This week marks the sixth anniversary of the Patient Protection and Affordable Care Act (ACA). But it’s hardly anything to celebrate. The ACA was intended to make health coverage affordable using an age-old strategy referred to as OPM (other peoples’ money). For instance, ACA regulations require insurers to accept all applicants — including unprofitable ones — at rates not adjusted for their health risk. Premiums can vary somewhat based on age, but not health status. A plethora of new taxes (mostly on medical care and health insurance) are supposed to somehow make coverage more affordable. Other funding mechanisms include draconian cuts to Medicare and higher deficits to expand Medicaid.
New research published in Health Affairs finds that retail clinics don’t save money. Many health policy analysts had hoped that retail clinics would reduce medical spending by replacing more costly physician office visits. The article did confirm that retail clinics are less expensive than traditional physician visits for the same service. Yet retail clinic use was associated with an increase in medical spending of $14 per year by those who used them. The $14 per person-year increase was not a complete picture, however, because the study did not compare inpatient spending or prescription drug use.
The researchers looked at Aetna insurance claims for 11 low-acuity conditions to see if people were substituting cheaper retail clinic visits for more costly doctor visits. What they found was that patients tend to visit a retail clinic when they might otherwise forgo care. In other words, patients were adding visits for conditions that would have cleared up on their own rather than necessarily substituting cheaper visits for higher cost visits. Traffic at retail clinics tends to peak during off hours (evening and weekends) when physician offices are closed.
The research was reported by Kaiser Health News and also ran in MedCity News, where I found some of the comments especially interesting. One commenter asked if changing the term “utilization” to “engagement” might make a difference, as in:“clinics increase health ‘engagement’ to the tune of about $14/person.” Increasing patient engagement sounds like a positive benefit rather than the negative connotation of utilization.
As an economist, my knee jerk reaction is patients may want to visit a retail clinic when their traditional source of care is not available. They may be willing to spend a little extra in cost-sharing to take care of a medical need rather than suffer through it.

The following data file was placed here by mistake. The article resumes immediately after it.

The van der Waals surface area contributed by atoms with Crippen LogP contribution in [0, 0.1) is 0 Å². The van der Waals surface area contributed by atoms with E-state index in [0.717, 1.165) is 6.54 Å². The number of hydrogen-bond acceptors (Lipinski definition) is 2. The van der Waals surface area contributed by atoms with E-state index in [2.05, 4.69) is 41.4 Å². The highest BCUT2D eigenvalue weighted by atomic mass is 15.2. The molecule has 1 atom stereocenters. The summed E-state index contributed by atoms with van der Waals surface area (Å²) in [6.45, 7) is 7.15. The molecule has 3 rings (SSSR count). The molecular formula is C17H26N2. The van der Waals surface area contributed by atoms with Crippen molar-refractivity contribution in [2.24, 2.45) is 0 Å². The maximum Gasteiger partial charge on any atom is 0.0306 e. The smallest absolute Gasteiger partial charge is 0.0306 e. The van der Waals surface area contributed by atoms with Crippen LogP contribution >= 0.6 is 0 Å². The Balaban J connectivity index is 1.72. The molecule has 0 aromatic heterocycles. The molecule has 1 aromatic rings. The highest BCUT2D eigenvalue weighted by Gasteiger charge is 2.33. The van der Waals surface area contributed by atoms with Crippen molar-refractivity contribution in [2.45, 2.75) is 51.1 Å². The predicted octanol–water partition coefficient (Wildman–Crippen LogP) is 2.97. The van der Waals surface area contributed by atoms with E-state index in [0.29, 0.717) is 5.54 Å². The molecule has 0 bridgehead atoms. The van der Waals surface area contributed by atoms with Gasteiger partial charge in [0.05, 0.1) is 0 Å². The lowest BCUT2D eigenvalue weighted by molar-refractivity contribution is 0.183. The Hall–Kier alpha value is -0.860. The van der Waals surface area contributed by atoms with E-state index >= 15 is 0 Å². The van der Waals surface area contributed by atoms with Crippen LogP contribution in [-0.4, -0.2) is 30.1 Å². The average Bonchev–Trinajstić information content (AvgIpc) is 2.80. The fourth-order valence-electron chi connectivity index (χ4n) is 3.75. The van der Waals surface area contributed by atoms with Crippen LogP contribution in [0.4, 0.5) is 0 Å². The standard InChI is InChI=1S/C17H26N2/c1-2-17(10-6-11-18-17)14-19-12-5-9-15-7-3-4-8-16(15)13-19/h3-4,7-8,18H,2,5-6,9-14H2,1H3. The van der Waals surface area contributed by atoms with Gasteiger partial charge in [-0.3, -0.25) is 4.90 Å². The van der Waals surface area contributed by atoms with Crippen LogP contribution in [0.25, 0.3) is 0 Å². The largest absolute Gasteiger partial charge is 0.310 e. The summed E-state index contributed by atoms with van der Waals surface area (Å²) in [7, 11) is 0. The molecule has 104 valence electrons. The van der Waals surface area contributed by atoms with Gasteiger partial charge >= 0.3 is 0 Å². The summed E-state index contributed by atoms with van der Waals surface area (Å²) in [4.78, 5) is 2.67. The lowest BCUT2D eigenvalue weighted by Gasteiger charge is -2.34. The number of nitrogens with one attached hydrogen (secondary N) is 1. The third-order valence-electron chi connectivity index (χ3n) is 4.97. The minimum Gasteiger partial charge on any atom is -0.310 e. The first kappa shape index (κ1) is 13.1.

Liberal public health advocates and left-of-center health policy wonks have long thought every American needs health insurance (they don’t, but that’s another discussion). Lefties assume health insurance is the only way Americans access medical care. After all, the purpose of the Affordable Care Act was to insulate Americans from the financial hardship of medical care they couldn’t afford to pay for out of pocket. Moreover, many pundits believe having to reach for one’s wallet during a medical encounter is unacceptable. So imagine my shock when I read a headline in The New York Times claiming that Obamacare is no guarantee against crushing medical bills.
In a survey of non-seniors, the New York Times/Kaiser poll found about one-in-five people struggle with medical bills even though they have insurance. Among insured people who reported crushing medical debts, about three-quarters reported putting off vacations, major purchases and cutting back on household spending. Nearly two-thirds used up all or most of their savings. Far fewer had to resort to second jobs, take on more hours or ask family members for funds (42 percent to 37 percent).
Why are these insured Americans having to reduce their standard of living and, in fewer instances, having to resort to more drastic measures? Was it entirely because they’re sick? A common refrain among those struggling with medical bills was that money was tight prior to a family illness. This includes high-income households as well as low income households.
A recent New York Times article profiled a pair of ultra-expensive pain medications designed to go easy on the stomach. Common pain relievers, like aspirin, ibuprofen and naproxen are prone to irritate the stomach if taken repeatedly throughout the day. A newer class of pain medication, called cox-2 inhibitors, are the preferred pain relievers for those who cannot take nonsteroidal anti-inflammatory drugs (NSAIDs) on a long term basis. Celecoxib, the generic version of Celebrex, is now available at a cost of about $2 per tablet, but that can add up to about $700 to $1000 per year.
More than a decade ago researchers found that taking heartburn medications with common NSAIDs could mimic the benefits of the costly cox-2 inhibitors. However, the study found (at that time) combining heartburn medications and NSAIDS would not deliver any cost savings due to the high price of prescription heartburn treatments. A lot has changed in the years since the study. The costly proton pump inhibitors for heartburn are now available over the counter (OTC) for $0.31 cents to $0.60 cents apiece. The drugs mentioned in the Times article, Duexis and Vimovo, are based on the premise of combining NSAIDs with heartburn medications.
The catch? Each drug costs more than $1,500 for only a month’s supply. The cost per tablet is $17 and $25 respectively. Why so much? That’s a good question that doesn’t have a logical answer. Although nearly 90 percent of the drugs Americans take are inexpensive generics, a small segment – about 1 percent of all drugs prescribed – falls into a category known as “specialty drugs”. Continue reading…